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Why invest in non-housing stock

If you have a mortgage, you may find that the minimum monthly payments are slightly reduced. (Not as much as the banks went through those rate cuts completely!)

This gives you a nice problem to solve. What should you do with this little extra money?

Have a good time? Pay off your mortgage faster? Or invest in something else, like stocks?

As the economy screams for a little extra spending, let's assume you do the boring / wise thing here. Let's compare the investment yields of throwing extra money into housing versus stocks (noting that none of this is financial advice tailored to you, and that you need to get expert advice tailored to you).

Since 2003, the pair has performed reasonably similar to the price as the following table shows. Whether you put $ 10,000 in housing or stock, you would end up with about $ 20,000 so far.

But there are also obvious differences.

You don't need to be a genius to see stocks being much more volatile than houses. They go up and down, following the Wall Street whims, depending on the whims of Kim Jong Un and in response to all manner of malicious crimes that take place in foreign financial markets.


The actions are risky. But no doubt housing can also be more volatile than it looks.

Because when you buy a house, you don't buy the housing index. You buy a single house. Only one. And things that can affect its value can happen. It might get a hole in the roof or, as with some Sydney apartment owners, the theids may start firing.

Large apartment development can go upstairs from the neighborhood. Your local school may lose its good reputation. Trucks may start coming down the road. You can only buy one type of property that becomes unfit.

Of course, the opposite of all of these can happen. You could buy a house that just needed a warm, suburban color palette and your local grocery store could get a lot of cool new coffee. In that case, cha-ching! Your house purchase is a goldmine.

Therefore, it is important to look at the above scheme with some caution. While it is possible to buy the stock index (and many smart investors say buying the index is wiser than buying stocks), it is not possible to buy the housing index. That means investing everything you have in the house is not always a viable choice as it seems.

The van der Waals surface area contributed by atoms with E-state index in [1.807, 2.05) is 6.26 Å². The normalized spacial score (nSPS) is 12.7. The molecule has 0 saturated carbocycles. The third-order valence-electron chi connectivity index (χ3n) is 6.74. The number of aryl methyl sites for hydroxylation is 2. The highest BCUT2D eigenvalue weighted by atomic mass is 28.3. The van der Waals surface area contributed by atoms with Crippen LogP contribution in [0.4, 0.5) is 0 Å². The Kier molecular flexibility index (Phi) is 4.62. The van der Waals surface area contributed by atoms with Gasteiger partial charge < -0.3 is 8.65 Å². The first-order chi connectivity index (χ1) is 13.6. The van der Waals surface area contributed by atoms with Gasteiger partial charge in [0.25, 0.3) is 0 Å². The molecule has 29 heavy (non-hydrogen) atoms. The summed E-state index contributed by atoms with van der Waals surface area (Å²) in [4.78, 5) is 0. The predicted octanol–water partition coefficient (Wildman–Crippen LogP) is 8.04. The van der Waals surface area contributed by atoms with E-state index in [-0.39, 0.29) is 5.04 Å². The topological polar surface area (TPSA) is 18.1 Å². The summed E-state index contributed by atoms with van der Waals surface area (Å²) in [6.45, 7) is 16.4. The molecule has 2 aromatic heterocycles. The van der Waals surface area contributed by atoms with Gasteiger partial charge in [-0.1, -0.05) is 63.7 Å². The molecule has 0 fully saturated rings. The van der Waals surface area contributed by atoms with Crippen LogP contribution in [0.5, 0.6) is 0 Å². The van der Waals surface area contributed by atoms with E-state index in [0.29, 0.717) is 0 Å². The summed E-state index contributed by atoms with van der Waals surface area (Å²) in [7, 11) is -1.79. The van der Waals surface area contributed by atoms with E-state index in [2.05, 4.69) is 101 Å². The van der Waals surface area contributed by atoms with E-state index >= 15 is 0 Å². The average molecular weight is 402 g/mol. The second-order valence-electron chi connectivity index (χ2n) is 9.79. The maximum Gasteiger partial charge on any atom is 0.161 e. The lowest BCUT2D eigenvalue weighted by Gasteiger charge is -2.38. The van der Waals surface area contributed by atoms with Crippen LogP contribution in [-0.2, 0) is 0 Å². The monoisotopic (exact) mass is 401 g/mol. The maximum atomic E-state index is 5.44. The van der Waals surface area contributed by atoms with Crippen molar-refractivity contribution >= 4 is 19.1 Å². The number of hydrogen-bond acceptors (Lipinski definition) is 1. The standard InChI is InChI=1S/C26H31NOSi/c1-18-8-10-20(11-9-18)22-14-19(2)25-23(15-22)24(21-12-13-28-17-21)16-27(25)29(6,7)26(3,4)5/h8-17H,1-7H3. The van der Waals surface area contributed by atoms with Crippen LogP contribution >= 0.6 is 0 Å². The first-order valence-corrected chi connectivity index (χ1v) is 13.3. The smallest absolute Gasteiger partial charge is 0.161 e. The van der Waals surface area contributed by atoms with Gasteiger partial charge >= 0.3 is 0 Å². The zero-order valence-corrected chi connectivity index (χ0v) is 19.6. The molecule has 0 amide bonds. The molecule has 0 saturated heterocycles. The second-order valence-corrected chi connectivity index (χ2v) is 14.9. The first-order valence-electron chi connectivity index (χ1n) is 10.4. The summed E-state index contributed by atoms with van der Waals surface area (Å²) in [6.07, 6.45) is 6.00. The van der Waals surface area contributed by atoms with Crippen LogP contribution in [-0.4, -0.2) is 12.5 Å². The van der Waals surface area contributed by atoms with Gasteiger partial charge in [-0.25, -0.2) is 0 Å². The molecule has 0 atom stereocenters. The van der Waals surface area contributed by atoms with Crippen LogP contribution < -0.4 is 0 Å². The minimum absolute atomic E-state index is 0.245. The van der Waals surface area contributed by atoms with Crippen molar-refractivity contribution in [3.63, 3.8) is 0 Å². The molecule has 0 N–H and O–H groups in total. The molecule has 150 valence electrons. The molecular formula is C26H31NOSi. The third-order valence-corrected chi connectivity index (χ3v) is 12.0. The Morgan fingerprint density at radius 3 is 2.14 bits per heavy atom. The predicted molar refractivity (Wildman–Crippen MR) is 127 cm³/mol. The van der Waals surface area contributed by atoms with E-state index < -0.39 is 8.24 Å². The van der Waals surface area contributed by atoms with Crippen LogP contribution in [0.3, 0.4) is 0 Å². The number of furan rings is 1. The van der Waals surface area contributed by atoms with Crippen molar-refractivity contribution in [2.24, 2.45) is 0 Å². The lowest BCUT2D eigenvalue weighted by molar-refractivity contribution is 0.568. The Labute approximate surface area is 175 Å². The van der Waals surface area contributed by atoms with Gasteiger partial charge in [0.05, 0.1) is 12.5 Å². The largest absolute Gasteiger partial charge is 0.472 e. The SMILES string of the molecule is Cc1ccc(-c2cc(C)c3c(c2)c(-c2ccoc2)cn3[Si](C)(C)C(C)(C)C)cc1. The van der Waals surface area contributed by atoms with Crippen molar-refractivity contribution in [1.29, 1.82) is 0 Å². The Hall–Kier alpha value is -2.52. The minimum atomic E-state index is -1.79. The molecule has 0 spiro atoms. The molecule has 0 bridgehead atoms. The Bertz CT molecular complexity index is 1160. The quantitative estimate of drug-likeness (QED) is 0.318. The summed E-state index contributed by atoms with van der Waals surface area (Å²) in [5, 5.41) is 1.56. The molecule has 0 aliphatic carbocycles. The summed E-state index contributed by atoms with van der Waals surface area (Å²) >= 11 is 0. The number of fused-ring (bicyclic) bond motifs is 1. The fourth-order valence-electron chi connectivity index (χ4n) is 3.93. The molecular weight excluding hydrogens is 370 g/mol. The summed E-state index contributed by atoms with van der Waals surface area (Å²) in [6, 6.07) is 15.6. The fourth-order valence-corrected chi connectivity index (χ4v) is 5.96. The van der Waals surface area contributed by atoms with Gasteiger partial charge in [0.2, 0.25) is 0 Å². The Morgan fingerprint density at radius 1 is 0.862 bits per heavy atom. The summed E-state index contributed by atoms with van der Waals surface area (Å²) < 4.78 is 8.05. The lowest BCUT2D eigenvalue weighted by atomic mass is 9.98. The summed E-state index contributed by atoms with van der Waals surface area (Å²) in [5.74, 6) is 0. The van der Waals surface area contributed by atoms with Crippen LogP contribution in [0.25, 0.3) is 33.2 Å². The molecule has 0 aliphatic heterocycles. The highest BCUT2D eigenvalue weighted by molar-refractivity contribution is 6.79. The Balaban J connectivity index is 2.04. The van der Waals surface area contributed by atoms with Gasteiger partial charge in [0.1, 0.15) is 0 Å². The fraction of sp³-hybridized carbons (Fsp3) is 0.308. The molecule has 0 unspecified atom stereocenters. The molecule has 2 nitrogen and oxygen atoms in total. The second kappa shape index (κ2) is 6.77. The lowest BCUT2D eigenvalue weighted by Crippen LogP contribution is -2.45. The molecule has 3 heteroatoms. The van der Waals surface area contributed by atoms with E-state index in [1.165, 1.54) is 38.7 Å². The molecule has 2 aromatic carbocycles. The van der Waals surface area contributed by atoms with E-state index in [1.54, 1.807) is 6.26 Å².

Strong in diversity

One of the great merits of investing in stocks is that when you do that, you diversify. The chart above clearly shows that there are times when stocks rise in value and houses go down. Diversification is a time-honored, mathematically proven investment strategy that should bring you the best risk-adjusted returns.

The Australian housing market has had little outcry. There may be another. Maybe even bigger. If that happens, and all your financial wealth is tied up in your house, you may be sorry for the bit.

It is important to note another thing about the table above. It includes one of the largest stock market crashes in history, and yet stocks end up fundamentally equal to housing. Actions historically do very well.

The other difference between housing and stocks is dividends. The shares pay you to own them, which can be profitable. Of course, housing also pays you if you rent the place. And your own property also pays you a kind of dividend called a "roof over your head", which is a tax-free dividend.


But in the end, the big question you need to answer is how will you feel when your mortgage is paid off. If getting rid of the monkey is the most stressful thing in your life and you expect to feel deep personal satisfaction when it's gone, then this is probably the right strategy for you. Feel free to get paid and also save a lot of money.

But if your mortgage is just one of a series of financial decisions you have made in pursuit of a higher level of wealth, then the diversification strategy may be for you. And of course, the lowest investment tax option as it will usually be through super.

Asoneyson Murphy is an economist @jasemurphy. He is the author of the new book Encentiology.

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